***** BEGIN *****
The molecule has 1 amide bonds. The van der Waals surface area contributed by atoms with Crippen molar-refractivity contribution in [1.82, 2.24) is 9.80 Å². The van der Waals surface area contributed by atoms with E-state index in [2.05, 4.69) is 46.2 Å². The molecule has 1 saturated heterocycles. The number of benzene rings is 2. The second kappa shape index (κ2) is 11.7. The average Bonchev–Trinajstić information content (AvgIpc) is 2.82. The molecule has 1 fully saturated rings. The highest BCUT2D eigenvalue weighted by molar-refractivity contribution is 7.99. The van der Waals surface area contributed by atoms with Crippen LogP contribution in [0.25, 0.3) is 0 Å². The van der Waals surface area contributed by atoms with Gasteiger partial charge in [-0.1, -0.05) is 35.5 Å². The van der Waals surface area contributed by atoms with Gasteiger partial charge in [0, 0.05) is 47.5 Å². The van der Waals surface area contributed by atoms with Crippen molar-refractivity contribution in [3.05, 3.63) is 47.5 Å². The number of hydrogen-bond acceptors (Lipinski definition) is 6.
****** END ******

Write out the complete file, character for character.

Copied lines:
The molecule has 1 amide bonds. The van der Waals surface area contributed by atoms with Crippen molar-refractivity contribution in [1.82, 2.24) is 9.80 Å². The van der Waals surface area contributed by atoms with E-state index in [2.05, 4.69) is 46.2 Å². The molecule has 1 saturated heterocycles. The number of benzene rings is 2. The second kappa shape index (κ2) is 11.7. The average Bonchev–Trinajstić information content (AvgIpc) is 2.82. The molecule has 1 fully saturated rings. The highest BCUT2D eigenvalue weighted by molar-refractivity contribution is 7.99. The van der Waals surface area contributed by atoms with Crippen LogP contribution in [0.25, 0.3) is 0 Å². The van der Waals surface area contributed by atoms with Gasteiger partial charge in [-0.1, -0.05) is 35.5 Å². The van der Waals surface area contributed by atoms with Gasteiger partial charge in [0, 0.05) is 47.5 Å². The van der Waals surface area contributed by atoms with Crippen molar-refractivity contribution in [3.05, 3.63) is 47.5 Å². The number of hydrogen-bond acceptors (Lipinski definition) is 6.